Business Plan Writing For Startups and Small Business

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http://startupsuccess.co.uk. Writing a business plan for your start-up business can be a daunting prospect but often it’s not as difficult as you expect and is essential if you need to secure investment or a bank loan to get started.

A business plan has a number of other advantages too. It will focus your mind and clarify exactly what it is you want to do, as well as the steps you need to take to make it happen.

It will also help you to identify potential problems and will give you a series of benchmarks to measure your success against.

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Business Plan Writing For Startups and Small Business

  1. 1. Business Plan Writing For Startups & Small Businesses
  2. 2. Writing a business plan for your start-up business can be a daunting prospect but often it’s not as difficult as you expect and is essential if you need to secure investment or a bank loan to get started. A business plan has a number of other advantages too. It will focus your mind and clarify exactly what it is you want to do, as well as the steps you need to take to make it happen. It will also help you to identify potential problems and will give you a series of benchmarks to measure your success against.
  3. 3. According to Lord Alan Sugar “No bank’s going to give you money on the basis of your ideas. You need a business strategy, clear plan, balance sheet and informed backers. No one’s going to tell you how to do it, and if you don’t know how to do it, then stay with the job you’re doing. Because if you’ve not got a road map in your head, then forget it.”
  4. 4. Business Background: This should include the experience and qualifications you have that are relevant to the business you are setting up, where the initial idea for the business came from, and the progress you’ve made so far in setting up the business.
  5. 5. Product or Service: Explain in clear and simple language exactly what your product or service will be. Explain how it will be different from other products or services currently available and what your customers will gain from it. You can also suggest how the product range or service offering may increase or change in the future.
  6. 6. Industry Background: Give a brief overview of the industry in which you will be launching your business. Detail any current trends or developments in your industry that are likely to impact positively or negatively on your start-up business.
  7. 7. Customer Demographic: Provide a profile of your customer including factors such as geographic location, gender, age, and income level. Outline any trends within the market segment you are targeting. Finally list any customers that you already have, or that have expressed an interest in working with you.
  8. 8. Competitors: Make a list of your main competitors along with their strengths and weaknesses. Explain why you think their customers will be willing to give your new business a try instead, and consider how your competitors are likely to respond to losing business.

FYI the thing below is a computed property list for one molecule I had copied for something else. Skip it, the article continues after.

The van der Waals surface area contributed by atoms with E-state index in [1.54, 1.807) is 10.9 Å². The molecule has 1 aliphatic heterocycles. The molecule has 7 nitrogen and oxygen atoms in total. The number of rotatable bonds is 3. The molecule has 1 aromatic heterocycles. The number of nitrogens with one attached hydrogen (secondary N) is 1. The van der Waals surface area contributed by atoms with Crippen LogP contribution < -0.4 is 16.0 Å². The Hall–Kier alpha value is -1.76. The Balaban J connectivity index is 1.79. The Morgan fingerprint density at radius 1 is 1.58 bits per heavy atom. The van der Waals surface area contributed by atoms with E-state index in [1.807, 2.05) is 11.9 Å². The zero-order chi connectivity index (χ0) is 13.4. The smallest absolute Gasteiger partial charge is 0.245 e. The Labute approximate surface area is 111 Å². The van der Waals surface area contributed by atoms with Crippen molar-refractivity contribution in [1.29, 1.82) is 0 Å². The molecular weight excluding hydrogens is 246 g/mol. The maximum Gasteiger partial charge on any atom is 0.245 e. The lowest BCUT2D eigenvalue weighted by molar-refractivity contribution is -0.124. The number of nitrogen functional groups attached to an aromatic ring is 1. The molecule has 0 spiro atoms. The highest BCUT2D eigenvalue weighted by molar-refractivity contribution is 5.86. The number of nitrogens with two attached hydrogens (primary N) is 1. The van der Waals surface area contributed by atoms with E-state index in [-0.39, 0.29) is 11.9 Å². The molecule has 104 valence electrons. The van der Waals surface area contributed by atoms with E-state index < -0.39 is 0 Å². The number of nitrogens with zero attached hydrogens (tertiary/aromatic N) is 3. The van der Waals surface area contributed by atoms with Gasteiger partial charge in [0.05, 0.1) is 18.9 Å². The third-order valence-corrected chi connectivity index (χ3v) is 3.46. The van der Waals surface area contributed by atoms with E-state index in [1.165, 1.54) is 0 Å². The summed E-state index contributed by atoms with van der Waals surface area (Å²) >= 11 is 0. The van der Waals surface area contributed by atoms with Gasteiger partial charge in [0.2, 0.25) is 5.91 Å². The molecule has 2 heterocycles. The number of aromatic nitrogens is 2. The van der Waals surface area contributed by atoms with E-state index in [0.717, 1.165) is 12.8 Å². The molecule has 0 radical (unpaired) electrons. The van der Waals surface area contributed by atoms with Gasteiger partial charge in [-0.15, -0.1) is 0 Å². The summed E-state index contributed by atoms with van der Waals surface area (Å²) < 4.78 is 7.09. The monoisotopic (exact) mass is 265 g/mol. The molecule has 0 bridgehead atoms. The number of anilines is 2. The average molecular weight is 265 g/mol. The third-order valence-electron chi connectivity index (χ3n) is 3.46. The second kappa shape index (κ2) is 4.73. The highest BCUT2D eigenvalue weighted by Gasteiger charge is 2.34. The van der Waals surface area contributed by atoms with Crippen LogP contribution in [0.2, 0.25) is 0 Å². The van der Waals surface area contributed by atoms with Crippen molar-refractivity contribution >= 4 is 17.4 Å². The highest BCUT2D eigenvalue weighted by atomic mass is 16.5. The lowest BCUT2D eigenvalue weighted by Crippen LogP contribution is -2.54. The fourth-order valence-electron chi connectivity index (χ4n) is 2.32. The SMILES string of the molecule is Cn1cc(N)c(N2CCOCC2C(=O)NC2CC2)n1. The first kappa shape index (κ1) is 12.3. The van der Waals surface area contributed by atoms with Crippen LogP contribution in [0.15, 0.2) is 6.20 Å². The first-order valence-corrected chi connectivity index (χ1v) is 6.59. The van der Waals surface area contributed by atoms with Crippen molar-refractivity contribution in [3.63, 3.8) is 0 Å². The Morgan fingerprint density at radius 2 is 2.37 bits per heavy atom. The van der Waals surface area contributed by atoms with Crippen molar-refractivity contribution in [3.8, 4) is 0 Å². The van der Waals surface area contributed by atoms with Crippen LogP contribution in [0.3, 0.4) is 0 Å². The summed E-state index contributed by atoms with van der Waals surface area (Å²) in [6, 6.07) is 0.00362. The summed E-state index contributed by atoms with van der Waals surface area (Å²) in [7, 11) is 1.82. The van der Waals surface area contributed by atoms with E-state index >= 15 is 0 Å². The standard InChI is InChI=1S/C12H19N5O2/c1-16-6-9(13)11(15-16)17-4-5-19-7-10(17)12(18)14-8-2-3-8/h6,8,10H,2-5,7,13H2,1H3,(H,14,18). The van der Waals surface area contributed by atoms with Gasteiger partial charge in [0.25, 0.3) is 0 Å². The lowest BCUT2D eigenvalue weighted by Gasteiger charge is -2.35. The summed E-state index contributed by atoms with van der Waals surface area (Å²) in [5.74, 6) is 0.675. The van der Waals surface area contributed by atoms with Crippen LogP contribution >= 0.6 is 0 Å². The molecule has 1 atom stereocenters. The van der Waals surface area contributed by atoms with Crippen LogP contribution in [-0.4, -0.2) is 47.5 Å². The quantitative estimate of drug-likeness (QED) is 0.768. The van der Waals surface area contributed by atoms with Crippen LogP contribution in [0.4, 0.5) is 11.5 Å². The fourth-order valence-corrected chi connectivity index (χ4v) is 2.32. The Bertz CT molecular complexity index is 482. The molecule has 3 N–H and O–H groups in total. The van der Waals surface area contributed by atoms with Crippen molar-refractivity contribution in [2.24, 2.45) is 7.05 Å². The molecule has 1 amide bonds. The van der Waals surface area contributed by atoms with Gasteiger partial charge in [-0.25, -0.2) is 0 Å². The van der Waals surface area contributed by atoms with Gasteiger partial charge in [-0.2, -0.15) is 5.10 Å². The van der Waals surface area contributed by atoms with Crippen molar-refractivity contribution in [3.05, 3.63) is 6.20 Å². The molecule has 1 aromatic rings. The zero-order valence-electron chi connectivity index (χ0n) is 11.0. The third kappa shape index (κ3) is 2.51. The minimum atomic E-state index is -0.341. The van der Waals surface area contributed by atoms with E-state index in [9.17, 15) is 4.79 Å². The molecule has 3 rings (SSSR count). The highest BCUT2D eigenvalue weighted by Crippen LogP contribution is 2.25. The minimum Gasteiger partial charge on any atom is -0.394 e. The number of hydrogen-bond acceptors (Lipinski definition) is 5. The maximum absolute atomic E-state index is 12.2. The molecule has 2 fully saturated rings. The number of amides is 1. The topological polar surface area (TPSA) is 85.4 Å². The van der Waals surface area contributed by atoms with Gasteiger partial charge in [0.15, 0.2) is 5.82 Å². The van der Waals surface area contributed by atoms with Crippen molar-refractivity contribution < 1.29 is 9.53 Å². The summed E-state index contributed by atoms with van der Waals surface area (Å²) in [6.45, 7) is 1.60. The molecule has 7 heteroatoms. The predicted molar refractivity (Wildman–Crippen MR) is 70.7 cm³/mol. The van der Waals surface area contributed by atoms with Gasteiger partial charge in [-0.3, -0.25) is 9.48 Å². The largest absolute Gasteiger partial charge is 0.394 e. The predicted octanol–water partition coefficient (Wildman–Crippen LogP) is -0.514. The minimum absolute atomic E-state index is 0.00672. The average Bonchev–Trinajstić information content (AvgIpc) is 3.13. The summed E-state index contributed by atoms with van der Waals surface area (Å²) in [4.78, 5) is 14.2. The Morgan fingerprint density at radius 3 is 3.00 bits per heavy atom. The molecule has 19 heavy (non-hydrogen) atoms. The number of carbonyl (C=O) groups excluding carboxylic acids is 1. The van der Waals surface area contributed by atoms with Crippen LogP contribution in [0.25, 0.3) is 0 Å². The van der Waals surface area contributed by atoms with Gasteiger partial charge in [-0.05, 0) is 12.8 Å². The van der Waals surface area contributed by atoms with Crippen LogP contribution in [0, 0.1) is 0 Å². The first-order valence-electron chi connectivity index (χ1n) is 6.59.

9. 9. Sales and Marketing: Detail the planned process for selling your product or service, for example will you sell online through your own website or will you sell face- to-face from a business location? Include prices and customer service plans, and consider whether you will be able to make repeat sales. Describe how you are planning to market and advertise your product or service.
  10. 10. Personnel Requirements: Outline your management structure and the individuals involved, along with their qualifications and relevant experience. If you will require employees, provide a list of roles and the skills needed to fill them.
  11. 11. Other Requirements: Will your business need an office location or a workshop? Will you need special machinery to manufacture your product or provide your service? Make a list of the items your business will need right away, as well as those it may need in the future.
  12. 12. Financial Forecasts: As the part of your business plan that investors will turn to first, your financial forecasts need to be realistic. These are a way of translating what you have said about your business into numbers. You will need to include a sales forecast, a cash flow forecast, and a profit and loss forecast. These will provide measurable benchmarks to measure the success of your business against. Include any assumptions used in your forecasts.
  13. 13. Financial Requirements: If you’re looking for a loan or investment you will need to show how much finance you require and what it will be used for, as well as what form you would like to receive it in. In addition to factoring in the finance required by your financial forecasts, you will need to identify any areas of risk that will require contingency funds.
  14. 14. Although there’s a lot of ground to cover in your business plan, it is important to keep it short and to the point. If you want to include supporting information such as CVs or relevant market research you can add these as appendices. Ideally an initial scan of your business plan should make investors, banks, or even suppliers and customers, want to look into it in more detail.

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